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  1. #1
    Join Date
    Jul 2004
    Location
    Seattle, Washington State
    Posts
    4,398

    Default Painting Hive Bodies

    I was wondering if there was a faster way to paint hive bodies. I know some use a spray gun and some stack up boxes and use a rolling pin to paint.

    Any other ways?

    I have 30 to paint tomorrow and would like to stack them up and paint them somewhat quicky (I have to work all weekend).

    Any ideas?

    Thank you!
    Chef Isaac..Culinary Arts and Honey are a sweet mix! http://www.sweetascanbeehoneyfarm.com & http://www.adoptahive.info

  2. #2
    Join Date
    May 2008
    Location
    Fresno California USA
    Posts
    2,479

    Default Painting & other things

    Never time to do it right, always time to do it twice.
    Use some old boxes until the new ones are really ready for years of use. What would Grandpa have done?

  3. #3
    Join Date
    Oct 2008
    Location
    SNOHOMISH, WA, USA
    Posts
    267

    Default

    spraying is about the fastest way I can think of, I like the roller as it puts a thicker coat on.

  4. #4
    Join Date
    Jul 2004
    Location
    Seattle, Washington State
    Posts
    4,398

    Default

    Tom:

    I do not mean to do it wrong. I can apply a couple coats on it but I just cant take the time to paint them one by one like I used to do.
    Chef Isaac..Culinary Arts and Honey are a sweet mix! http://www.sweetascanbeehoneyfarm.com & http://www.adoptahive.info

  5. #5
    Join Date
    Jul 2004
    Location
    Seattle, Washington State
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    4,398

    Default

    Old: Do you still need to paint the top sides (like where the fame rests are)?
    Chef Isaac..Culinary Arts and Honey are a sweet mix! http://www.sweetascanbeehoneyfarm.com & http://www.adoptahive.info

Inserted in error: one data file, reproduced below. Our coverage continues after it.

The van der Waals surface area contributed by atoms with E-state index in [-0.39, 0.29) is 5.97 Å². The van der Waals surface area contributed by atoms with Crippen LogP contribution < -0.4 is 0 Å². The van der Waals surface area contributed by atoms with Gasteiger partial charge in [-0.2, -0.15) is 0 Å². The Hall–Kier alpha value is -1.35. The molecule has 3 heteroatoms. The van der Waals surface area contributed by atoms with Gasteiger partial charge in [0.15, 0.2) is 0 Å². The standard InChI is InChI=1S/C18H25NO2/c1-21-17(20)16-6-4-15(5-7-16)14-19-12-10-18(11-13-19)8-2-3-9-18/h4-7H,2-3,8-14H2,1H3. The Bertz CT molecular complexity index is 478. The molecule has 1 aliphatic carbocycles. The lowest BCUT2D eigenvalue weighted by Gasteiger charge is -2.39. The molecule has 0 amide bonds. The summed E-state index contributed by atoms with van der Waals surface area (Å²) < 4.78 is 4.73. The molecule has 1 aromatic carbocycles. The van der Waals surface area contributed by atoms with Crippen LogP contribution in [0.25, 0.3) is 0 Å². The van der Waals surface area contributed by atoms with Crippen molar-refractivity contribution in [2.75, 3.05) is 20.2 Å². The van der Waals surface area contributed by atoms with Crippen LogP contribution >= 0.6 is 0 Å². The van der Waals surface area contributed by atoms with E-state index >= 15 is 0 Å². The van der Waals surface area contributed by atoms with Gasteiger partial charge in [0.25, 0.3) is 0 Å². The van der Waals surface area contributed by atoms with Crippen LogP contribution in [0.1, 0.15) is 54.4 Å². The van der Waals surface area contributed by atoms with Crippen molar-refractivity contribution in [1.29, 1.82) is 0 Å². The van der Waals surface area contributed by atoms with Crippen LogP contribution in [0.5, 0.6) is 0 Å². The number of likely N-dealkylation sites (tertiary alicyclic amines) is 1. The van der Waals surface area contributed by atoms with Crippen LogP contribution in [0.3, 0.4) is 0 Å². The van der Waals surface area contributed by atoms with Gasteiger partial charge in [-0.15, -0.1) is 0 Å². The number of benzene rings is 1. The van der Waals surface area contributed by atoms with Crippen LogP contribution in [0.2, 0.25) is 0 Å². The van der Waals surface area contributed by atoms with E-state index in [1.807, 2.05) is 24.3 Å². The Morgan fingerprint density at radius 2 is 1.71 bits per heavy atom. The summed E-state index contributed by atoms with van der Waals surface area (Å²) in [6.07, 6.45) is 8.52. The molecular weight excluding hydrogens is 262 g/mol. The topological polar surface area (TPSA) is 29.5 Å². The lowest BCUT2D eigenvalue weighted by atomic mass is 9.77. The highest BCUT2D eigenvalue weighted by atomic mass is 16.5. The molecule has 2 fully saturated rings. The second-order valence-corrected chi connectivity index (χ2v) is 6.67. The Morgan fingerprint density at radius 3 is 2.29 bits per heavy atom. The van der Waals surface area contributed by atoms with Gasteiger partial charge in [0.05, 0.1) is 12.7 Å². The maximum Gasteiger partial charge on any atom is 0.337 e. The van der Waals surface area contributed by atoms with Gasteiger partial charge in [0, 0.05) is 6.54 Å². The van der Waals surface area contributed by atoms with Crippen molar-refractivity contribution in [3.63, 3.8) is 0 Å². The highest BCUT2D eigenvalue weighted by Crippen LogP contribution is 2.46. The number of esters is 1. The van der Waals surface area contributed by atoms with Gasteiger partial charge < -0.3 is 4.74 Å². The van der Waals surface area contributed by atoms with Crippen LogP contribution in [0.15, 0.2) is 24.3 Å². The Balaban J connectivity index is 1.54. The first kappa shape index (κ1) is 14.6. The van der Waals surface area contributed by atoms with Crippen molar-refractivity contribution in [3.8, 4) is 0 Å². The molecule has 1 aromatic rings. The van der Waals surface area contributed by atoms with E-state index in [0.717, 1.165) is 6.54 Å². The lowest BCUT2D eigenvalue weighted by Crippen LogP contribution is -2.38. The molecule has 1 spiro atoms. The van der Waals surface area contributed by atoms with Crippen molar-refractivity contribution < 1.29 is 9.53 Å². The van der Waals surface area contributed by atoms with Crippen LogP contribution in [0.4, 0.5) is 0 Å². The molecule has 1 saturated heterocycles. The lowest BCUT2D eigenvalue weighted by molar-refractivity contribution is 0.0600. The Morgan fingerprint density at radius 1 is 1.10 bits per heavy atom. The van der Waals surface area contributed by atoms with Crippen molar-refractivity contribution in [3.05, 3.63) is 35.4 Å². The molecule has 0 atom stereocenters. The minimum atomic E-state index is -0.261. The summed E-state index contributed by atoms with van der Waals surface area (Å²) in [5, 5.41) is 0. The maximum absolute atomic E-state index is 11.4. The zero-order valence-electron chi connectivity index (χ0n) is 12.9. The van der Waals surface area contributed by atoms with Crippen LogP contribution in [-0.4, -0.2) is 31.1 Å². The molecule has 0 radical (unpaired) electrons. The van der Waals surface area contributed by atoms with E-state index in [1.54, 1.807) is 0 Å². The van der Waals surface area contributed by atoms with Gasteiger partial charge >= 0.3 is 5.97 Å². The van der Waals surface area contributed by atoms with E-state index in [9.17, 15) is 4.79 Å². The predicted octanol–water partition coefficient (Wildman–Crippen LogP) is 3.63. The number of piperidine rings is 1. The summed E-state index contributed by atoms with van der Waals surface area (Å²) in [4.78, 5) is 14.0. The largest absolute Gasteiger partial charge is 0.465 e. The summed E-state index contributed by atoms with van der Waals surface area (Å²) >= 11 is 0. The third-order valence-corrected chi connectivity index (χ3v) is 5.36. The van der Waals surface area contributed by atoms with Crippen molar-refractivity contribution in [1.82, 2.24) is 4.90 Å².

6. #6
    Join Date
    Oct 2008
    Location
    SNOHOMISH, WA, USA
    Posts
    267

    Default

    Chef, thats where its hard to find a time saving way to do things, the sides are easy no matter how you do it, but getting paint on the edges takes time. About the only short cut is to use a fast drying paint and crank the heat up.

  7. #7
    Join Date
    May 2008
    Location
    Fresno California USA
    Posts
    2,479

    Default Chef

    Sorry I was a little rude wasn't I? Roller is good for 30 boxes. Airless sprayer will cover a lot of sq' but more paint is wasted. Primer, cure time, finish coat(s), really though you can change out old boxes easy take the time for proper prep & paint on new ones.

  8. #8
    Join Date
    Jul 2004
    Location
    Seattle, Washington State
    Posts
    4,398

    Default

    thats assuming one has old boxes!
    Chef Isaac..Culinary Arts and Honey are a sweet mix! http://www.sweetascanbeehoneyfarm.com & http://www.adoptahive.info

  9. #9
    Join Date
    Feb 2009
    Location
    Pigeon Falls, WI
    Posts
    2,527

    Default

    Stack the boxes as high as you can reach. Put board across top with a brick or something else heavy to prevent them from moving while painting. Use heavy nap roller to apply paint then follow up with brush to get hand holds and inside joints spreading paint applied with roller. After set-up it shouldn't take much time to paint all 30. Use a good quality outdoor primer for first coat. The bees will coat the frame rests with wax and propolis over time.

  10. #10
    Join Date
    Aug 2008
    Location
    Valley Center, CA
    Posts
    190

    Default

    For 30, I would use a roller. Where I work (Farmer Bees) we use a sprayer, but we do several hundred at a time.

    The little X shaped plastic spacers intended to be used when setting ceramic tile (Home Depot) will prevent the boxes from sticking to each other.

  11. #11
    Join Date
    Feb 2008
    Location
    Auger Hole, MN
    Posts
    433

    Arrow

    buy cypress boxes from Rossman and skip the paint altogether.....

  12. #12
    Join Date
    Jul 2004
    Location
    Seattle, Washington State
    Posts
    4,398

    Default

    I painted the boxes and I love the stack and roll method. One question i have is the stick pretty bad and some are hard to take apart. Any tricks?
    Chef Isaac..Culinary Arts and Honey are a sweet mix! http://www.sweetascanbeehoneyfarm.com & http://www.adoptahive.info

  13. #13
    Join Date
    Dec 2005
    Location
    South Dakota
    Posts
    73

    Default

    Just pick the stack of boxes up and drop them on their sides on the floor,they will break apart with no harm done.

  14. #14
    Join Date
    Aug 2008
    Location
    Valley Center, CA
    Posts
    190

    Default

    Get a bag of ceramic tile spacers from Home Despot and put one on each corner as you stack the boxes. This will leave about a 1/8" gap between each box. Works great, the paint doesn't stick well to the plastic.

  15. #15
    Join Date
    Dec 2008
    Location
    Iroquois County IL
    Posts
    23

    Default

    Quote Originally Posted by Terry Small, Jr View Post